Adapters Every Conference Room Should Have

Author: Gina Cunsolo

Adapters Every Conference Room Should Have

The corporate conference room is the setting where all sorts of ideas are sorted out, refined and implemented. It may involve company officials giving a presentation to potential clients, or it might be employees outlining the status of an ongoing project to upper-level management. Whatever the case may be, the conference room is often the place where a company’s success is determined.

In today’s digital age, those conference room presentations nearly always involve the use of an electronic device such as a laptop, a smartphone, a projector or a flat-panel display. And in a world where employees and others are encouraged to “bring your own device” to the corporate party, making them play with each other can be a challenge. Those devices often require specialized connectors, and without the proper cable adapter a presentation can end up falling flat. For example, if the presentation is stored on a MacBook Pro but there’s no way to connect to a 65-inch display, its impact will be seriously affected.

A well designed conference room means keeping a supply of cable adapters on hand to accommodate employees, guests, or important clients. You might also purchase of modular conference room tables that incorporate a center console with a variety of data ports and power outlets, allowing you to avoid the issue of messy wires in the conference room.

Whether you are researching what ports should be included within your modular conference room table, should or simply what adapters to keep lying around to keep business running smoothly, Yamaha UC is here to break down some of the more commonly used converter cables in a corporate setting.

Here are a few of the most common conference room connections that often require an adaptor of converter:



A Video Graphics Array (VGA) connector is a standard connector used for computer analog video output and is mainly found on older laptops. Most digital displays, however, feature a High-Definition Multimedia Interface (HDMI), a proprietary connection that carries both audio and video. A VGA to HDMI adapter will be necessary to connect the two. If audio is a part of the presentation a separate connection, typically a cable with 3.5 mm stereo male connectors at each end, will be required as well.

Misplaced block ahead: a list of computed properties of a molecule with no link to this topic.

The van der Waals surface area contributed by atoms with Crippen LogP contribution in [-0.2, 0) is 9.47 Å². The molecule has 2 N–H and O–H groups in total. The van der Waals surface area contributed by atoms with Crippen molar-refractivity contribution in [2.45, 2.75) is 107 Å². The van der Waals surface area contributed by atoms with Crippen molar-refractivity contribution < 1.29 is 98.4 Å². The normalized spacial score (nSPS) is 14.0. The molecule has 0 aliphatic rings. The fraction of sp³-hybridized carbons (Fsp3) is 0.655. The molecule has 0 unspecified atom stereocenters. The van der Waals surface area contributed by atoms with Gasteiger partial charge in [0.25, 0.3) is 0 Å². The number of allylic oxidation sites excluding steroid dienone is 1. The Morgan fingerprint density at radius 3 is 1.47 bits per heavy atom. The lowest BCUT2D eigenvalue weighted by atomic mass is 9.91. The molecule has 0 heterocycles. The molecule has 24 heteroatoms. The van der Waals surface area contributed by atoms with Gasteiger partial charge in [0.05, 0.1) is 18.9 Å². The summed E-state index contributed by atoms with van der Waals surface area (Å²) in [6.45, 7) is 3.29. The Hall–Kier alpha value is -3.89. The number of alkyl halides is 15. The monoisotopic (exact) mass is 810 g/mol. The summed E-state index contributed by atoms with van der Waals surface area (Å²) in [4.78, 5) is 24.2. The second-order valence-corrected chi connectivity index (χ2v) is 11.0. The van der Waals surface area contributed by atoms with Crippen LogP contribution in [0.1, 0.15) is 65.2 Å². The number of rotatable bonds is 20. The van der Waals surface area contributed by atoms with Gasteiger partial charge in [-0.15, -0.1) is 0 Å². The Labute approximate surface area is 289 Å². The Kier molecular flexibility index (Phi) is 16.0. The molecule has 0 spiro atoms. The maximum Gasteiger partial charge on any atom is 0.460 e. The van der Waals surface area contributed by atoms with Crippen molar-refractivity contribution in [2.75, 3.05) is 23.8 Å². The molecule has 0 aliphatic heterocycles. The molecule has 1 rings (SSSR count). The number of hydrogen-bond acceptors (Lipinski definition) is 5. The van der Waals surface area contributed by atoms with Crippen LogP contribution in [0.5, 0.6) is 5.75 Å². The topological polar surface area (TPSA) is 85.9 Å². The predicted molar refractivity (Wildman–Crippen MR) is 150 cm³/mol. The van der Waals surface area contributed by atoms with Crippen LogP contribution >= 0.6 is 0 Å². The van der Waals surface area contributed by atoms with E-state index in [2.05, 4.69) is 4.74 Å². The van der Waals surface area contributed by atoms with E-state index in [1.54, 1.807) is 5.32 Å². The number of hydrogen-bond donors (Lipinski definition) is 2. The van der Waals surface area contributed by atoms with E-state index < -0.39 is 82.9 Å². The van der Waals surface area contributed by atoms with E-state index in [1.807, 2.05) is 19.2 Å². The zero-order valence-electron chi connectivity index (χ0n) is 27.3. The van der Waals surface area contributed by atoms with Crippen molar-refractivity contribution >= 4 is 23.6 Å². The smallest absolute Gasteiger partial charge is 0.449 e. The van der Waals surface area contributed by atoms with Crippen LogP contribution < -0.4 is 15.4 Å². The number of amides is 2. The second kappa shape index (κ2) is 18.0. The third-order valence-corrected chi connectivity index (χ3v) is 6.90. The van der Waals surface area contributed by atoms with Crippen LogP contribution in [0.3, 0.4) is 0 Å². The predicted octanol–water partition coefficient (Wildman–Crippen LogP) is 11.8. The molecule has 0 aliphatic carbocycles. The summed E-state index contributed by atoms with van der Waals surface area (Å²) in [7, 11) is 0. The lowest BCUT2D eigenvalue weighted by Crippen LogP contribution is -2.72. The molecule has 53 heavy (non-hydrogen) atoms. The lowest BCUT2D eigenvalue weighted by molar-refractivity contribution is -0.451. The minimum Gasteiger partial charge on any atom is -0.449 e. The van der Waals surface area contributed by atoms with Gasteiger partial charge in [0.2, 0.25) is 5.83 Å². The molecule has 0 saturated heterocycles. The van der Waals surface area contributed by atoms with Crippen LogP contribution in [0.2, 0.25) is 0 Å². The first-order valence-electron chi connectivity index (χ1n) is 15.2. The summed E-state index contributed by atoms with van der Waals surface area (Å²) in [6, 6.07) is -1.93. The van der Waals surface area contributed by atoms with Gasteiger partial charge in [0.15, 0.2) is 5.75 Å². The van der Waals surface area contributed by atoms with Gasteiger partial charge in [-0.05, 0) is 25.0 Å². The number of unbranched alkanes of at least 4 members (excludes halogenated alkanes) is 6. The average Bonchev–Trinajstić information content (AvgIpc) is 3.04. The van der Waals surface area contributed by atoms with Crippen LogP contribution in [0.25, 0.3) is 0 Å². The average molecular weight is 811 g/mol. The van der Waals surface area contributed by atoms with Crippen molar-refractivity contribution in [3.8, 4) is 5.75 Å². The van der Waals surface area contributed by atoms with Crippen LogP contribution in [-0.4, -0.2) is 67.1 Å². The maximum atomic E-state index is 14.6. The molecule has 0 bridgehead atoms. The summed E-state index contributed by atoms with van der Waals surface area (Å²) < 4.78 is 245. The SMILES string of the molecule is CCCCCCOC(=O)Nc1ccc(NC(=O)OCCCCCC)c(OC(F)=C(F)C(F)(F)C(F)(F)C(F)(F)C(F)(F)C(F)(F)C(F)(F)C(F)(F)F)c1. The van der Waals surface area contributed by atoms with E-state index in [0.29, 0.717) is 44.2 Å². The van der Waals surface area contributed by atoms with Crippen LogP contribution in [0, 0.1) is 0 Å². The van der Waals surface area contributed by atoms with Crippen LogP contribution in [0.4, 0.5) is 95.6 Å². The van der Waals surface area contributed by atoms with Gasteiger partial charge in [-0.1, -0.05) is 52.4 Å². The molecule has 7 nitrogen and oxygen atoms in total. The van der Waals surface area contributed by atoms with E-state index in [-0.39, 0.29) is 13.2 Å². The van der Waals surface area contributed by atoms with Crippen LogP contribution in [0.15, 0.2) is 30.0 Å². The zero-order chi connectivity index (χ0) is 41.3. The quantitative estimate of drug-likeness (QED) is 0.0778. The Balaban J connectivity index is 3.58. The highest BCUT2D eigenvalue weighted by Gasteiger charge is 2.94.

Digital Visual Interface (DVI) is a video display interface for connecting a video source to a display device. DVI ports are most commonly found in computers, although they are sometimes found in consumer electronics such as television sets and DVD players. The DVI specification is the only commonly used connector that provides support for analog connections and is compatible with the VGA interface.

Mini DisplayPort to HDMI 

The Mini DisplayPort (MiniDP or mDP) is a smaller and less common version of the DisplayPort audio-visual digital interface. MiniDP connectors can carry audio, video and other forms of data. This port was a feature of many Apple computers and some other brands from 2010 on, although Apple began phasing it out in 2016. When it comes to which adapter will be required for MacBook Pro users, this one tops the list.


A USB-C port is a 24-pin USB connector system finalized in 2014. The main reason someone might desire to know how to convert USB-C to HDMI is the fact that most modern smartphones (except the iPhone) and many tablets incorporate a USB-C port for both charging and data transfer. With smartphones becoming a popular presentation device, this is a necessity in a portfolio of conference room adapters.

USB-C to Ethernet 

Many conference room audio solutions incorporate Digital Audio Network Through Ethernet, commonly referred to as Dante. Instead of traditional audio cables, a Dante network transports digital signals via Cat 5e or fiber optic cables. Because data is digital, there’s no deterioration in the quality of audio on a Dante network no matter how far the signal travels. The ADECIA family of conference room audio solutions from Yamaha Unified Communications, for example, are Dante-enabled.

Conference Room Audio/Visual Solutions

Although these are the most common types of adapters, they are just a few of the popular connection methods to keep on hand when it comes to conference room audio-visual requirements. When planning for a major presentation, it’s a good idea to check in advance to ensure the proper connectors and adapters will be on hand when needed. For additional advice, reach out to the experts at Yamaha UC!